Friday, January 22, 2010

MARIJKE de GOEY

During the 17th century, notable Dutch writers and scholars, such as PC Hooft and Joost van den Vondel, used the Netherlands' Muiden Castle as a temporary place to kick back and discuss ideas. The Netherlands is also the home of featured jewelry designer Marijke de Goey.

De Goey's prolific creativity extends to poetry, land sculptures, as well as jewelry. She also manages to fit worldwide lectures, seminars, and workshops into her schedule.

A graduate of Holland's Rietveld Academy, where she studied monumental textiles, de Goey developed a propensity for clean sculptural forms.

Her numerous, award-winning land sculptures beautify Austria, New Zealand, and Amsterdam, and she affectionately sees them as "jewelry for the landscape," while referring to her jewelry pieces as "sculptures for the body."

De Goey does not feature many photos of her jewelry on her website, but the designs are contemporary, and sleek without gemstones. Her design approach sticks to the basics; simple geometric structures are the foundation from which she builds a slightly more intricate form.

The angle within a straight line becomes an irregular shape or cube while the twists of curved lines meet in large interconnected loops. "Curved lines twist like a super feminine gesture in and around the human body," she says. "Lines turn into a square; a square turns into a cube. Linking cubes is the next step to creating a piece of jewelry."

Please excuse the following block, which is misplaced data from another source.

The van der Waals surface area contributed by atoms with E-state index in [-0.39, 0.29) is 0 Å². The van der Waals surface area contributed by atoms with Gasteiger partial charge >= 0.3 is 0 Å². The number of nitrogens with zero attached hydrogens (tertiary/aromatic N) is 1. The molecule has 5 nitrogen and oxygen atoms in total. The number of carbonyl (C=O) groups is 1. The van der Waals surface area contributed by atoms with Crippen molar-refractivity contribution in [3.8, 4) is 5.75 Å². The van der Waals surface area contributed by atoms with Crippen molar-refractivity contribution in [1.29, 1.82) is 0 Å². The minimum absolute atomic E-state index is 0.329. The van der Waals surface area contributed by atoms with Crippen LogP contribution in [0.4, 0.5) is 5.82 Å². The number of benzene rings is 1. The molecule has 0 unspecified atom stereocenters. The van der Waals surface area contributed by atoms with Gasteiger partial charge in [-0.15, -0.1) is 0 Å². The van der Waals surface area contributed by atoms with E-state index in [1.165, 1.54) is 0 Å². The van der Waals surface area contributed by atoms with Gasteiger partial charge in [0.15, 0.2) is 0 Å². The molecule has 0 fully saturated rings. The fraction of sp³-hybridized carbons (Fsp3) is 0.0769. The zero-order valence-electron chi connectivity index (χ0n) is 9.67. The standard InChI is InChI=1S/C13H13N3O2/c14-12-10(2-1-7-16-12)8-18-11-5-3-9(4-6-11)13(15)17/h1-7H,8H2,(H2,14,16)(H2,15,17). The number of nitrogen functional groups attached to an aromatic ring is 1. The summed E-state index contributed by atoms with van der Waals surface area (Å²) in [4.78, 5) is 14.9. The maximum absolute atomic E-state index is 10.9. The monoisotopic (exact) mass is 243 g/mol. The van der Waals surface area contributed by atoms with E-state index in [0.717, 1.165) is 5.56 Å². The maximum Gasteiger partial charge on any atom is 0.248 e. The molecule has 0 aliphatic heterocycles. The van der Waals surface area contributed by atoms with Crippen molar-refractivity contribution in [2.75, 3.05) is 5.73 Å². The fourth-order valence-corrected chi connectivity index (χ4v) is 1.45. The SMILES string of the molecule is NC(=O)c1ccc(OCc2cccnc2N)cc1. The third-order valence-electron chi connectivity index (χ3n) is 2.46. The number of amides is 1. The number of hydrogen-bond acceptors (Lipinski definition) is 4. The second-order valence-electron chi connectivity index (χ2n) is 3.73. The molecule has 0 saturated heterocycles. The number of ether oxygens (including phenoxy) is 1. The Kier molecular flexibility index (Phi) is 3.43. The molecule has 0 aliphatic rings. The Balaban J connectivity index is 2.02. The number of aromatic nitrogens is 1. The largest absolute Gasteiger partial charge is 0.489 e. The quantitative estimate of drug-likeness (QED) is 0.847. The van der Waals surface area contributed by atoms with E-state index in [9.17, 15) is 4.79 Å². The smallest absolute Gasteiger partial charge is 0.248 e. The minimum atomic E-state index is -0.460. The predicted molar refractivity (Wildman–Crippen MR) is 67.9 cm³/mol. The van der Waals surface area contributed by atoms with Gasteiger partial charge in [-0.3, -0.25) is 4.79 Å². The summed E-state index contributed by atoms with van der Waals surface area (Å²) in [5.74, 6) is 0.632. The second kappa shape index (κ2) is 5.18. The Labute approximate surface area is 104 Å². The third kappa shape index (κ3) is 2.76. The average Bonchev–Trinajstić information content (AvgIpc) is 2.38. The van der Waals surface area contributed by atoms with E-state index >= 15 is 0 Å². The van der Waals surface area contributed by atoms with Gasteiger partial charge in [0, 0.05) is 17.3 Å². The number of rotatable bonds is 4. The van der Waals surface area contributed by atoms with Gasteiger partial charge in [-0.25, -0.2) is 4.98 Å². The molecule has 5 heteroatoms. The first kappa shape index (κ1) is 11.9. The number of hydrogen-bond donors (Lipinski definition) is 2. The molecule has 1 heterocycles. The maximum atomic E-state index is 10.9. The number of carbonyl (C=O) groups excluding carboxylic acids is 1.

De Goey's slender, futuristic stainless steel jewelry pieces were featured in the Body Language Exhibition at New York's Cooper-Hewitt Museum, and Charon Kransen's traveling jewelry exhibition in Canada, and the United States.
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Photo 1 (top right): Stainless Steel Linear Earrings
Photo 2 (bottom left): Stainless Steel Looping Bracelet

2 comments:

Molly said...

What delicate, unique designs! I have never heard of De Goey jewelry, but I will sure look into it now. I am really interested in jewelry designs and designers, because of my business, but this delicate, angular craftsmanship is really intriguing.

Thanks for the informational posts! I'll definitely check out your blog again.

Carlotta said...

Thanks for commenting Molly, and I am glad you will keep stopping by.

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